-- Paramount's franchise reboot "Star Trek" wasn't seen as a $200 million-plus domestic grosser before its release, given the franchise's then-moribund state. Although it has rung up less foreign coin (about $125 million) than at home, it has overachieved compared with past "Trek" movies.
-- Before the release of "Up," one Wall Street analyst said early clips suggested Disney might have an underachiever on its hands. Turns out the release has been the second-best Pixar performer to date, behind "Finding Nemo." And they say nobody knows anything in Hollywood.
-- Warner Bros. greenlighted a sequel to "The Hangover" before the Todd Phillips-helmed comedy even hit theaters, but $200 million-plus? Now that's a guilt-free hangover.
Midsummer domestic rankings show Paramount sitting in first place in year-to-date market share with $1 billion-plus; the studio also tops the summer pecking order with $675 million. But Warners will rise in the rankings any minute now, with "Harry Potter and the Half-Blood Prince" already packing in capacity audiences after hitting multiplexes this week.
Looking ahead, the rest of the season's releases will determine whether the summer boxoffice will be one for the record books.
Those include Universal's R-rated Judd Apatow comedy "Funny People," starring Adam Sandler and Seth Rogen, set to unspool July 31; Paramount's effects-driven military actioner "G.I. Joe: The Rise of Cobra," scheduled to bow Aug. 7; and Quentin Tarantino's war pic "Inglourious Basterds" and Rob Zombie's horror sequel "Halloween 2," set for release by the Weinstein Co. on Aug. 21 and Aug. 28, respectively.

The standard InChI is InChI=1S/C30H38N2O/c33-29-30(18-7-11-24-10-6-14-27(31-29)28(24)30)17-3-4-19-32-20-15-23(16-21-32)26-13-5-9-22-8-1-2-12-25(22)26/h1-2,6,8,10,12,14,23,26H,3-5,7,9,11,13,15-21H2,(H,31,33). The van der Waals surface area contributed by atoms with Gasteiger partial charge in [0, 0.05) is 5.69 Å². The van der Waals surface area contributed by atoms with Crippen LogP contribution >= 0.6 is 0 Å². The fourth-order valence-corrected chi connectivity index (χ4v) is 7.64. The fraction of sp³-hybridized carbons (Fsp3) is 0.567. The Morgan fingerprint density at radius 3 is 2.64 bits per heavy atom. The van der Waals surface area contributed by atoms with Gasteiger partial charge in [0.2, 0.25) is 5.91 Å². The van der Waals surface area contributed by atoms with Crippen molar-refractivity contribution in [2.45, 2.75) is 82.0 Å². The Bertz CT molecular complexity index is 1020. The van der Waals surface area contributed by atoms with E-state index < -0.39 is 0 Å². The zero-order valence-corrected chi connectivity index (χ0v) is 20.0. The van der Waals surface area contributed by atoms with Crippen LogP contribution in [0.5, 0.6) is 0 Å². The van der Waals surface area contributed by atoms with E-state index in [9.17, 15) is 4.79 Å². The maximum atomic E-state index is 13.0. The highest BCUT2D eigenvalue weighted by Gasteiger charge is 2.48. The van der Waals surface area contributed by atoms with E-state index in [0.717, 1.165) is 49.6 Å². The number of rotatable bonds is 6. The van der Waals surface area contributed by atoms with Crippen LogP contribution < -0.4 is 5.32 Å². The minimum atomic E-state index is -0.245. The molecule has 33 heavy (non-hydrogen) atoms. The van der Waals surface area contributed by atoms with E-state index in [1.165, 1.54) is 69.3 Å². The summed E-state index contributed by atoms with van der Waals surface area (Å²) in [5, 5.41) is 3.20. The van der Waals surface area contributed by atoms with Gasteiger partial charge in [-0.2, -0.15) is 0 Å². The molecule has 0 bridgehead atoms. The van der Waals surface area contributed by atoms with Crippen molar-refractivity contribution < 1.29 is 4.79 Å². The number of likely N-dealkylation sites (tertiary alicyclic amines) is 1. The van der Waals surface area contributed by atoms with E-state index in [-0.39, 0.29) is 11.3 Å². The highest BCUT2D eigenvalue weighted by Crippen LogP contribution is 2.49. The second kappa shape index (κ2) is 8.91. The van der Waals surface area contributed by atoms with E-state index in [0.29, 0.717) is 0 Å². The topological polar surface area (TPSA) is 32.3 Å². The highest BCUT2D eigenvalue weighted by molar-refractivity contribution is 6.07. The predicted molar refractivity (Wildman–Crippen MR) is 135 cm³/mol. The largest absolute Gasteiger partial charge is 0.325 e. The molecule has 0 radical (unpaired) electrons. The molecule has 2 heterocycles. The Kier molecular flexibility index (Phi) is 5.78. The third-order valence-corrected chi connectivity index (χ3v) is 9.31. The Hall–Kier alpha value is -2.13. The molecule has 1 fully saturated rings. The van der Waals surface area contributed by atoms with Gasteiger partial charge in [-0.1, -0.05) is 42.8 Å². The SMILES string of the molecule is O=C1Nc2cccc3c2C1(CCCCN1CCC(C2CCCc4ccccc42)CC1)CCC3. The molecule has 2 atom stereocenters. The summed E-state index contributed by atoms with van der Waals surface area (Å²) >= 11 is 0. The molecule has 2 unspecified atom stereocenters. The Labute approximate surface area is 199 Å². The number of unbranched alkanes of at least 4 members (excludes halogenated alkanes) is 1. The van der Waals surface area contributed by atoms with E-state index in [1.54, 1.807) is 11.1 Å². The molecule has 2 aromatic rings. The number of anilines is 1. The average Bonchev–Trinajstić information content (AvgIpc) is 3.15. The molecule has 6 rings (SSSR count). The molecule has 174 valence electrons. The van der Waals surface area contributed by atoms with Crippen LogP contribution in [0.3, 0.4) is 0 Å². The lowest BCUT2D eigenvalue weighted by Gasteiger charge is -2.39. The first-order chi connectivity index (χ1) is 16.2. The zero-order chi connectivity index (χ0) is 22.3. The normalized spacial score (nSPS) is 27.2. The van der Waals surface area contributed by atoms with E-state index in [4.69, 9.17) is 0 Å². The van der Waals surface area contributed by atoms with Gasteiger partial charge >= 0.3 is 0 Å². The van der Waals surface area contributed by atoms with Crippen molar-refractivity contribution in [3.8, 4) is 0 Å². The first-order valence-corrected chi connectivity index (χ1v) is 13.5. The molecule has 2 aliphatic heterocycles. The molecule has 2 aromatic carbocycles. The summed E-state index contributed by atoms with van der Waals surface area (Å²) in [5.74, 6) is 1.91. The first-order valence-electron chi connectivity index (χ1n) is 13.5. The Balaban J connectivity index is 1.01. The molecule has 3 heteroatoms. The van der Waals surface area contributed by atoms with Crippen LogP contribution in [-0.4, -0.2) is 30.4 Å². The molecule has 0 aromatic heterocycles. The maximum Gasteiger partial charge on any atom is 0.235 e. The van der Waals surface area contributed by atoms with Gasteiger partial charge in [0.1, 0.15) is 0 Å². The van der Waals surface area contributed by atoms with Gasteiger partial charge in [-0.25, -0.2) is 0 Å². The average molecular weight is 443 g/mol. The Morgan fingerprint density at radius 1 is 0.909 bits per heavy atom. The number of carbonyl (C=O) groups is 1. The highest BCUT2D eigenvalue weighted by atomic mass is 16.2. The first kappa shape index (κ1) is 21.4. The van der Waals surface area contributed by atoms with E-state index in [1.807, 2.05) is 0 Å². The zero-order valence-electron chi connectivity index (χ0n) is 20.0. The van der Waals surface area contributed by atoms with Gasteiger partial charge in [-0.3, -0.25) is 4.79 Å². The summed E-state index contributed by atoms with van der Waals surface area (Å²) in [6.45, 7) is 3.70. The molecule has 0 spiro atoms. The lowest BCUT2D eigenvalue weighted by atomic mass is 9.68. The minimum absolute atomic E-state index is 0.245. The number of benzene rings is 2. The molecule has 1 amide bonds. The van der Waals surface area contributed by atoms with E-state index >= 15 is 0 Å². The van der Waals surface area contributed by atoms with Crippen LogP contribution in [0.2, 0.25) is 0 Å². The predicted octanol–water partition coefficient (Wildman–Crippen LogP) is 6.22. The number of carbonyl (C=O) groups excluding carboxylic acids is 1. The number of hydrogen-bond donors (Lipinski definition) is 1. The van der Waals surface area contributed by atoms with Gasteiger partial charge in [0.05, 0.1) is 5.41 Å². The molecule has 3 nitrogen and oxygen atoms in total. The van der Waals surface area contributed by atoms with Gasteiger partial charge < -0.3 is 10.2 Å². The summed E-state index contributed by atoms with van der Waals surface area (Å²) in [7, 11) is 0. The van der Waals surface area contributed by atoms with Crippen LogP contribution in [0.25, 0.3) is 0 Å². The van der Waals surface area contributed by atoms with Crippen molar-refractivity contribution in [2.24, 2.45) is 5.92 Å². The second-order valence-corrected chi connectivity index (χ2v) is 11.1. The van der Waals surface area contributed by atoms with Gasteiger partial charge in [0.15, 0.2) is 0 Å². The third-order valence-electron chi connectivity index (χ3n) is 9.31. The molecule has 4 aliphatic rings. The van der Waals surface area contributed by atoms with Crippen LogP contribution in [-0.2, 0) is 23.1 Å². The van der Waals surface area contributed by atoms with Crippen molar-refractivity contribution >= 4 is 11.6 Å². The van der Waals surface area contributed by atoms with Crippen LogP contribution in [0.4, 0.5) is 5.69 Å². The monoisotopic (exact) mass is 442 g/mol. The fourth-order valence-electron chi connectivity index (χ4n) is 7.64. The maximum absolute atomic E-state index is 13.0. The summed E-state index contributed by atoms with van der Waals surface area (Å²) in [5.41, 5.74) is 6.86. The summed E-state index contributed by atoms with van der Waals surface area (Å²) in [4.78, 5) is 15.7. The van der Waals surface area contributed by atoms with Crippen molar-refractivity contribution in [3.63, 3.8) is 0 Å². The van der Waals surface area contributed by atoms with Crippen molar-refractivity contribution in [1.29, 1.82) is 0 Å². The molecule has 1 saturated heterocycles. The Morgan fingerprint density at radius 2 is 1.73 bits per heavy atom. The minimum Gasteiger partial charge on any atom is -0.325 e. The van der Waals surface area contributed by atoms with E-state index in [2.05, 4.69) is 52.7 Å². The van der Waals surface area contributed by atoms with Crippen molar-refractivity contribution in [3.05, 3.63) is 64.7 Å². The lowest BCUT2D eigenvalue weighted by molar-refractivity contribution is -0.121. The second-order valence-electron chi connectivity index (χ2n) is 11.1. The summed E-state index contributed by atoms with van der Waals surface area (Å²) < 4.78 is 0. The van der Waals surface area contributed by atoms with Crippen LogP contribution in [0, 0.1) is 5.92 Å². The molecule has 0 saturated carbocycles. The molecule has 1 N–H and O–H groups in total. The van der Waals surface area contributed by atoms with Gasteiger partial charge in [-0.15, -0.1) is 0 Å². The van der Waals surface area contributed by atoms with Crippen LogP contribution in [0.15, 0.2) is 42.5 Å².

Of the bunch, the Stephen Sommers-directed "G.I. Joe" seems to have the most going for it. Once the subject of rumors about a troubled production, the pic, co-produced by Hasbro, will hit the market as the first pure action film in several weeks. Skewing young, "G.I. Joe" is filled with crowd-pleasing visual effects and mayhem.
Universal would love for "Funny People" to draw the same mix of couples and young men that took Apatow's "Knocked Up" to nearly $150 million domestically, but the film treads in much more dramatic waters than the director's core audience might expect.
"Basterds" is likely to draw much older audiences. But the success of the Brad Pitt starrer and Weinstein's subsequent slasher pic are key to the company's fiscal health.
Pleased with the season's theatrical performance to date, industryites are optimistic about prospects for a solid close to the summer.
"We had such a stacking up of big titles from early May forward that I think it's remarkable how well most have been able to deal with that," Fox distribution president Bruce Snyder says. "And there's plenty of juice still to go."
There does remain the small matter of weekend comparisons for the balance of the summer. Comparable 2008 frames were inflated by historically robust grosses from Warners' $533 million blockbuster "The Dark Knight," from mid-July onward.
"I just don't know how we're going to cope with that," a top studio exec says. "It was just such a monster."
It means that though the prospect of the season's delivering a record haul remains doable in theory, getting there might require a little studio teamwork.
"You can't expect to have another film take the place of 'Dark Knight,' " Disney distribution topper Chuck Viane says. "It's going to have to be a combination of films, and it's definitely going to be very tough to beat over that stretch."